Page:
Midway into the two-week Paris climate conference, the official activity is, unsurprisingly, uninspiring. Dozens of countries have made promises, but pledges don’t add up to anything approaching what scientists say is necessary. Rich countries and poor countries are fighting over who will pay how much to shift the global energy system onto a lower-carbon path. The diplomats disagree even over the wonky but important question of how, in future years, countries will keep tabs on one another to determine who is sticking to the promises they made in Paris and who isn’t.
This fighting isn’t shocking, it isn’t depressing, and it certainly isn’t going to end by the time the conference ends in a week. Seriously confronting climate change would involve a reshuffling of the economic deck the likes of which the world hasn’t seen. It would create new winners and losers—among countries, among economic sectors, and among individual companies—and it’s not at all clear at this point who would fall into which camp. So it’s perfectly sensible that governments are clashing over the details. Indeed, any “agreement” the diplomats reach in Paris is all but certain to be so general as to do little to resolve these hairy economic questions. These are, after all, the same questions that have bedeviled international climate negotiations since these sorts of talks began more than two decades ago. And they aren’t going away now.
Something big, however, is happening at the Paris conference. It’s subtle, it’s unofficial, and it’s motivated by the basest self-interest. Yet it has more potential to significantly affect carbon emissions than anything likely to emerge from the official diplomatic talks. It’s a creeping and profound conclusion by global business that, like it or not, its bottom line is going to be affected by climate change—either by a warming planet itself or by the regulations that governments roll out to try to minimize it. This isn’t the change that most people are watching at the Paris talks. But, as I wrote in the New Republic’s current issue, it’s the change with the greatest potential to prove environmentally profound.
One obvious sign that big companies are using Paris as a platform to jostle for economic advantage in a warming world is that a handful of them have paid, Super-Bowl-style, to help sponsor the Paris conference. Among them: French energy companies EDF and ENGIE, French airline Air France, and French auto maker Renault-Nissan. Environmental activists have, naturellement, expressed outrage. “The government is offering a cheap and easy opportunity for multinational climate criminals to green-wash their image,” Maxime Combes, of the leftist activist group ATTAC France, told The Guardian, which also quoted conference officials sheepishly admitting that they needed the fossil-fuel companies’ money to help put on the show. It’s true, of course, that energy-intensive companies have an interest in shaping any climate regulations to minimize the effect on their profits. But it says something about how they’re viewing the issue that they care enough to lobby on it.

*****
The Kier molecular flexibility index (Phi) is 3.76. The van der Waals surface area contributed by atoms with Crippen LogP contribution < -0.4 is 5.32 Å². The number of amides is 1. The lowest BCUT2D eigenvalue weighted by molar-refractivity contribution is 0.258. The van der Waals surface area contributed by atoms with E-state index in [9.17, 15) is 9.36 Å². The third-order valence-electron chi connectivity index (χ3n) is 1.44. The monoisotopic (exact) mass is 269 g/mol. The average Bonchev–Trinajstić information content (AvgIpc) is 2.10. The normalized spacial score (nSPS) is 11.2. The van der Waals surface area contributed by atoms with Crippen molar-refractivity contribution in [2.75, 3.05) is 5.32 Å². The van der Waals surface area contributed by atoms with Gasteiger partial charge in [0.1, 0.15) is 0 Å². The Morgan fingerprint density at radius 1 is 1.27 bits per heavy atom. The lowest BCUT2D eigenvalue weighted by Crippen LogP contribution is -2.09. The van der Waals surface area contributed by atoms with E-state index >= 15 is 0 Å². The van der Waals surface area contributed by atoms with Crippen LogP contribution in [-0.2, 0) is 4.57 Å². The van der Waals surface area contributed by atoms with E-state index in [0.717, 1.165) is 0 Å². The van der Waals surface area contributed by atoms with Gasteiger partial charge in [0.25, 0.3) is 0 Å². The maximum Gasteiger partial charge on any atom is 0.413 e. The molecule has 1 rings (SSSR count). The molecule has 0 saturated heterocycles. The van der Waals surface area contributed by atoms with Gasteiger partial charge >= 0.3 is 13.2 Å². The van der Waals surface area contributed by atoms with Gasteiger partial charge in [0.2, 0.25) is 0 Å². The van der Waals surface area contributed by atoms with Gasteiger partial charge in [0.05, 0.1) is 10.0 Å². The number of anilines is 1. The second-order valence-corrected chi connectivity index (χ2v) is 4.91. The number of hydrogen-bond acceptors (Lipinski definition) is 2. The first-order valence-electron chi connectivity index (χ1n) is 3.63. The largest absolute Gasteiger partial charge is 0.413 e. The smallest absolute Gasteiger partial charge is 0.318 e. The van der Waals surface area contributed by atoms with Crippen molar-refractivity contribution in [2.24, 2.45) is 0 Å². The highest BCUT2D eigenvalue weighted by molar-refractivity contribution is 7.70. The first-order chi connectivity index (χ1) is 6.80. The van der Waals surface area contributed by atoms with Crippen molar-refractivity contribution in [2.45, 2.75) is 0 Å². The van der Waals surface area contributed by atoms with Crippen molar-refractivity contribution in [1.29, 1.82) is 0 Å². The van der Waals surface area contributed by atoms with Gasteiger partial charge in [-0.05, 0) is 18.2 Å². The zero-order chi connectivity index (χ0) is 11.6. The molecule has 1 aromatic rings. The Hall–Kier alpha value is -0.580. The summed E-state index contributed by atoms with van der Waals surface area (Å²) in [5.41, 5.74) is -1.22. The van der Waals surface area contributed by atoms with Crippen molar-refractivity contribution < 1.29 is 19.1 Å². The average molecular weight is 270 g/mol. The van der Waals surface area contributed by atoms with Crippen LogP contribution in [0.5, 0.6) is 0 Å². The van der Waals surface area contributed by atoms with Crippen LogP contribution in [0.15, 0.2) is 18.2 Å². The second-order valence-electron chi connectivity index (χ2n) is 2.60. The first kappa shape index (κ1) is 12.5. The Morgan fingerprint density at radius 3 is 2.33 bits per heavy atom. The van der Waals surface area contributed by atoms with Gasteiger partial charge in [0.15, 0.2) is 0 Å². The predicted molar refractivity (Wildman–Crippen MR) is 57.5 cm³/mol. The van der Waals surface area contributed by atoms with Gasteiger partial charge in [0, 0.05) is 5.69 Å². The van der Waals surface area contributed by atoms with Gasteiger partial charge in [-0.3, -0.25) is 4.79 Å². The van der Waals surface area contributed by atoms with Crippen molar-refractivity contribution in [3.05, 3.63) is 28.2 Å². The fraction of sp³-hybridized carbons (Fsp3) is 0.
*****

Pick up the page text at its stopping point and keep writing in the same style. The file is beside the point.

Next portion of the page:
Far more significant are the actions of corporate players pushing in Paris for tougher climate action. They’re doing so on the theory that climate change itself—not just government action to thwart it—threatens to upend their business models.
The Financial Stability Board, a Swiss-based body that makes recommendations about the global financial system, announced on Friday that it is creating a new global task force that, in a year, will recommend a common set of principles it hopes businesses around the world will use to disclose to investors the risks they face from climate change. To be sure, these would be voluntary standards, and it’s unclear which companies would adopt them. But it’s likely that pressure to adopt them will mount. Two ideas underpin the board’s push. The first is that warming temperatures threaten all sorts of industries—most notably the financial sector, including insurers, for whom climate-related natural disasters could mean unpredictably large payouts. The second is that investors today can’t intelligently assess those risks because companies in their public financial filings aren’t reporting the risk in any uniform way.
“Access to high quality financial information will allow market participants and policymakers to understand and better manage those risks, which are likely to grow with time,” the board’s chairman, Mark Carney, said in announcing the task force, which will be chaired by Michael Bloomberg. The move came after Carney, in September, delivered a speech at Lloyd’s of London in which he warned that climate change posed a serious risk to companies and that investors needed better ways to assess it.
Other moves in Paris point up shifts in private capital. Big insurers have been angling to boost insurance in Africa, the Caribbean region, and other parts of the world particularly threatened by climate change. The United States threw that effort a bonbon last week when it pledged $30 million in support. That government money is a pittance. But it’s a sign of a push gaining momentum among insurers, who are engaged because they smell, in climate change, a juicy new market.
None of these corporate moves is in itself revolutionary. Taken together, they’re evidence of an emerging shift in capital that could prove tectonic.